276
2 THE DIVERSITY OF HTS METHODS
278
BIOASSAY DESIGN AND IMPLEMTATION
279
2 TARGET SELECTION
280
3 TYPES AND CHARACTERISTICS OF SCREENING ASSAYS
285
4 DECISION MAKING
302
SCINTILLATION PROXIMITY ASSAYS
307
2 AUTOMATABILITY OF SPA SCREENING ASSAYS
308
3 ASSAY THROUGHPUT USING SPA
310
4 NUMBER OF HITS IN SPA HTS ASSAYS
311
6 SIGNAL TO NOISE RATIOS UTILIZED IN SPA HTS ASSAYS
313
8 TYPES OF COMPOUND LIBRARIES TESTED WITH SPA
314
10 TYPES OF SCINTILLATION COUNTER USED WITH SPA
315
FLASHPLATE TECHNOLOGY
317
2 RECEPTOR BINDING ASSAYS ON FLASHPLATE
319
3 LIVE CELL ASSAYS ON FLASHPLATE
320
4 ENZYME ASSAYS ON FLASHPLATE
321
5 RADIOIMMUNOASSAYS ON FLASHPLATE
326
6 SUMMARY
327
ASSAYS FOR SMALL MOLECULE AGONISTS AND ANTAGONISTS OF THE NEUROTROPHIN RECEPTORS
329
2 RECEPTOR BINDING ASSAY
331
3 RECEPTOR ACTIVATION ASSAY
334
4 ASSAY AUTOMATION
341
5 AUTOMATION
373
ADAPTATION OF TIMERESOLVED FLUORESCENCE TO HOMOGENEOUS SCREENING FORMAT
377
2 MATERIALS AND METHODS
378
3 RESULTS AND DISCUSSION
381
4 SUMMARY OF ADVANTAGES
387
FLUORESCENCE POLARIZATION
389
2 THE POTENTIAL OF FLUORESCENCE POLARIZATION
390
4 INSTRUMENTATION
392
6 ASSAY CHARACTERISTICS
394
8 CHALLENGES IN HIGH THROUGHPUT SCREENING BY FP
396
REPORTER GENE ASSAY APPLICATIONS
401
2 REPORTER GENES AND THEIR PRODUCTS
402
3 DETECTION TECHNIQUES AND THEIR IMPROVEMENT
405
4 FUTURE ASPECTS
406
DEVELOPMENT OF A GENE EXPRESSIONBASED SCREEN USING QUANTITATIVE POLYMERASE CHAIN REACTION
413
3 DEVELOPMENT OF A GENE EXPRESSIONBASED SCREEN GEBS
415
4 THROUGHPUT OF GEBS
422
HIGHPERFORMANCE MICROPHYSIOMETRY IN DRUG DISCOVERY
427
2 SUMMARY OF MICROPHYSIOMETRY
428
3 BIOLOGICAL ISSUES
429
4 HIGHPERFORMANCE MICROPHYSIOMETRY
433
5 FUTURE EXTENSIONS OF MICROPHYSIOMETRY
439
6 CONCLUSION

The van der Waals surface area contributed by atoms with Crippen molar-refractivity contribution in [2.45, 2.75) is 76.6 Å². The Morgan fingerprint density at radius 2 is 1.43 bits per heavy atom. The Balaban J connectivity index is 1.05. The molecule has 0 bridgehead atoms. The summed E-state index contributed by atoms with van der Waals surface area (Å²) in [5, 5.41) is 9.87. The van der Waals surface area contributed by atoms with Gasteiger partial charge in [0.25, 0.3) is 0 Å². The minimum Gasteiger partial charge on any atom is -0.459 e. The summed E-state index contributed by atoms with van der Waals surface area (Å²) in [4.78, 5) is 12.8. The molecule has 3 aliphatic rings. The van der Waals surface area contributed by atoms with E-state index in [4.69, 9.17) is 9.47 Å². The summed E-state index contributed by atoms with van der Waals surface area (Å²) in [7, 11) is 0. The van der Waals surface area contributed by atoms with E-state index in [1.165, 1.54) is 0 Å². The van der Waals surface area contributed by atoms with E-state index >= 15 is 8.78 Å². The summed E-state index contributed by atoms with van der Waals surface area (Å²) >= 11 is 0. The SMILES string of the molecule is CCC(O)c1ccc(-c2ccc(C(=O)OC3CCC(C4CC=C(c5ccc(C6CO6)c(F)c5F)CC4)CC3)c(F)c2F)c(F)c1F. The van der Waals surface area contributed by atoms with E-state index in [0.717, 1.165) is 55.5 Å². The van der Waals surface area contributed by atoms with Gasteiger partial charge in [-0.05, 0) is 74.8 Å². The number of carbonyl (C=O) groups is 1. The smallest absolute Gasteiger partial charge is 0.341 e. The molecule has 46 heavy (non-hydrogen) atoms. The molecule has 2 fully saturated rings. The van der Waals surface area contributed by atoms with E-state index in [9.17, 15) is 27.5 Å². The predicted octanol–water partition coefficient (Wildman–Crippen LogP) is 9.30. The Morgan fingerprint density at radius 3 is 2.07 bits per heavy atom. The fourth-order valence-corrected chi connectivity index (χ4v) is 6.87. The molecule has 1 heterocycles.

440
BIOanalytical APPLICATIONS OF BIAcore an OPTICAL BIOSENSOR
443
2 SYSTEM DESIGN
444
3 APPLICATIONS
446
4 CONCLUSIONS
452
AUTOMATION AND ROBOTICS
455
Introduction
457
2 THE FUTURE OF AUTOMATION AND ROBOTICS
458
MANAGEMENT AND SERVICE ISSUES OF A CENTRALIZED ROBOTIC HTS CORE
461
2 SENIOR MANAGEMENT PERCEPTIONS AND EXPECTATIONS
462
3 BALANCING NEW TECHNOLOGY DEVELOPMENT AND DATA PRODUCTION
464
4 COPING WITH THE MONOTONY OF SCREENING
466
5 WORKING WITH SCIENTIST CUSTOMERS
467
6 SUMMARY
468
FLEXIBLE USE OF PEOPLE AND MACHINES
471
2 APPROACHES TO AUTOMATION IN HTS
472
4 IMPLEMENTING AN AUTOMATION PROJECT
477
5 FUTURE PROSPECTS FOR AUTOMATION IN HTS
480
BARCODE TECHNOLOGY AND A CENTRALIZED DATABASE KEY COMPONENTS IN A RADIOLIGAND BINDING PROGRAM
483
2 METHODS
484
3 DISCUSSION
490
4 GLOSSARY OF TERMS
491
FACTORS FOR THE SUCCESSFUL INTEGRATION OF ASSAYS EQUIPMENT ROBOTICS AND SOFTWARE
493
2 DEFINING THE SCREENING OBJECTIVES
494
4 HARDWARE
497
5 COMPUTING
500
6 FURTHER DEVELOPMENT OF THE HTS FACILITY
504
ACCELERATING THE DISCOVERY PROCESS WITH AUTOMATION AND ROBOTICS A SURE BET OR A RISKY VENTURE?
509
2 BACKGROUND
510
3 CRITICAL SUCCESS FACTORS
512
4 EXAMPLES
522
5 CONCLUSIONS
523
PERSPECTIVES ON SCHEDULING
525
2 SCHEDULING
526
3 COMMUNICATION TOOLS
535
4 USER INTERFACE
539
5 CONCLUSION
544
DATA RETRIEVAL HANDLING AND INTEGRATION
547
Introduction
549
DATABASE SYSTEMS
551
3 CLIENTSERVER SYSTEMS
564
4 PERFORMANCE AND DESIGN CONSIDERATIONS
571
5 CHEMICAL STRUCTURE DATABASES
579
6 PROGRAMMING CONSIDERATIONS
580
7 FINAL SUMMARY POINTS
581
SYSTEMS INTEGRATION
583
2 HTS DATA MANAGEMENT
584
3 CONCLUSION
596
DATA MANAGEMENT AND TRACKING FOR NATURAL PRODUCT PROGRAMS
599
2 USER REQUIREMENTS
603
3 IMPLEMENTING AN EFFECTIVE SYSTEM
612
4 CONCLUSIONS
619
LABORATORY DESIGN AND MANAGEMENT
623
INTRODUCTION
625
PLANNING AND IMPLEMENTING AN HTS PROGRAM
627
3 PROGRAM LOGISTICS
632
4 ASSAYS
635
5 SAMPLES
639
6 RESOURCING
644
7 MANAGEMENT CONSIDERATIONS
651
ESTABLISHING AND HTS PROGRAM INA STARTUP BIOTECHNOLOGY COMPANY
653
2 PLANNING THE SCREENING PROGRAM
655
3 SAMPLES FOR SCREENING
656
4 EQUIPPING THE HTS LABORATORY
658
5 DEVELOPING HIGH THROUGHPUT SCREENS
660
6 REAGENT SUPPLY
661
8 LEAD DISCOVERY
666
INDEX
669
Copyright

Other editions - View all

Common terms and phrases

Bibliographic information